Northeast Harbor Maine with skim ice.
Put the Fujinon 85mm f4 Soft lens on my K-5 today. One thing it does better than the Pentax lenses is shoot sharp as well as soft.
Order is mixed up but f11, on top then f4 then f8 then f5.6. I didn't try f16 but I will.

Love these images! However, I do not quite understand your meaning when you state: "One thing it does better than the Pentax lenses is shoot sharp as well as soft." My SMC Pentax-F 85mm f 2.8 Soft shoots with decreasing qualities of softness moving from f 2.8 to f 8.0, but at f 8.0 and smaller apertures becomes a regular sharp-focussing lens that can be used for landscape or other applications. Are you saying that while both Fujinon and Pentax shoot sharp, Fujinon does it better? I am not trying to be quarrelsome, just trying to understand. Thank you.
12-06-2018, 05:35 PM   #113
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QuoteOriginally posted by ivanvernon Quote
Love these images! However, I do not quite understand your meaning when you state: "One thing it does better than the Pentax lenses is shoot sharp as well as soft." My SMC Pentax-F 85mm f 2.8 Soft shoots with decreasing qualities of softness moving from f 2.8 to f 8.0, but at f 8.0 and smaller apertures becomes a regular sharp-focussing lens that can be used for landscape or other applications. Are you saying that while both Fujinon and Pentax shoot sharp, Fujinon does it better? I am not trying to be quarrelsome, just trying to understand. Thank you.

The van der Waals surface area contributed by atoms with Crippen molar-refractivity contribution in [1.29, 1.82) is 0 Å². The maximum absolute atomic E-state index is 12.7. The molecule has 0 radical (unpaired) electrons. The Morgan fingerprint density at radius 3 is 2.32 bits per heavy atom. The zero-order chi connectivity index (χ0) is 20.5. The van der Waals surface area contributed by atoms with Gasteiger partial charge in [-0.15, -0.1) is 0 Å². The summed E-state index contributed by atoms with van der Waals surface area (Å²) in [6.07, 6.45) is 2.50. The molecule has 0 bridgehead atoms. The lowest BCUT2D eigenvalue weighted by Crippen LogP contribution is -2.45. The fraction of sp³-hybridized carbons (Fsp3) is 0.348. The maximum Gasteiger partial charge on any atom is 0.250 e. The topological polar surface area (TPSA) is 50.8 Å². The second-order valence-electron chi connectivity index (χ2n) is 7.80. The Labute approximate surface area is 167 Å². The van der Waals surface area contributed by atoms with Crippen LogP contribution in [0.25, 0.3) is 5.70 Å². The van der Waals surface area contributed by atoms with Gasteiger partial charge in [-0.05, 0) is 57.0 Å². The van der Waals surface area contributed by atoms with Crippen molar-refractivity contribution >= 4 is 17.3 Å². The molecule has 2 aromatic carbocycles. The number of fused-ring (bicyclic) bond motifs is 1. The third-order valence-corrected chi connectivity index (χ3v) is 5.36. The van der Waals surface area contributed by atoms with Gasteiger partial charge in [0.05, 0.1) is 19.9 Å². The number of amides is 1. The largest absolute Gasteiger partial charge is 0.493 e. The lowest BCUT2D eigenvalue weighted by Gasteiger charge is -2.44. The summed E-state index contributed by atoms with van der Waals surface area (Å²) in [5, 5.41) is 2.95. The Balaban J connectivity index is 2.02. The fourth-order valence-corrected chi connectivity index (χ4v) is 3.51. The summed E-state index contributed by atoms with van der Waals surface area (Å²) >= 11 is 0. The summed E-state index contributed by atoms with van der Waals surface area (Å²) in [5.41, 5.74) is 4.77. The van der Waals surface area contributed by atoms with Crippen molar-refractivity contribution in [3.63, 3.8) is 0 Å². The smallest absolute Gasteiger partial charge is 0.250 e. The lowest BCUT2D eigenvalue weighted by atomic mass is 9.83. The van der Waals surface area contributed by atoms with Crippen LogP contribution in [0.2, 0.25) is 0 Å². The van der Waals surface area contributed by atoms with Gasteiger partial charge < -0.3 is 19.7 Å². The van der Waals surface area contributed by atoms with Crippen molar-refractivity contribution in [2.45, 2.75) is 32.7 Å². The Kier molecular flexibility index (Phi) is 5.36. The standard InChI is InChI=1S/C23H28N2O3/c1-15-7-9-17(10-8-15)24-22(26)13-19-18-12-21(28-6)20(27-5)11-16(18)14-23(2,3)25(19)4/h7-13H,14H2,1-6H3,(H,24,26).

I will have to find one then. Thanks.

12-06-2018, 10:52 PM   #114
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Soft focus shots on snowy December day

Shots taken on a snowy December day.

KIT: Pentax K-1 with Pentax-F 85mm f2.8.
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12-07-2018, 05:23 AM   #115
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QuoteOriginally posted by ivanvernon Quote
I do not quite understand your meaning when you state: "One thing it does better than the Pentax lenses is shoot sharp as well as soft." My SMC Pentax-F 85mm f 2.8 Soft shoots with decreasing qualities of softness moving from f 2.8 to f 8.0, but at f 8.0 and smaller apertures becomes a regular sharp-focussing lens that can be used for landscape or other applications. Are you saying that while both Fujinon and Pentax shoot sharp, Fujinon does it better?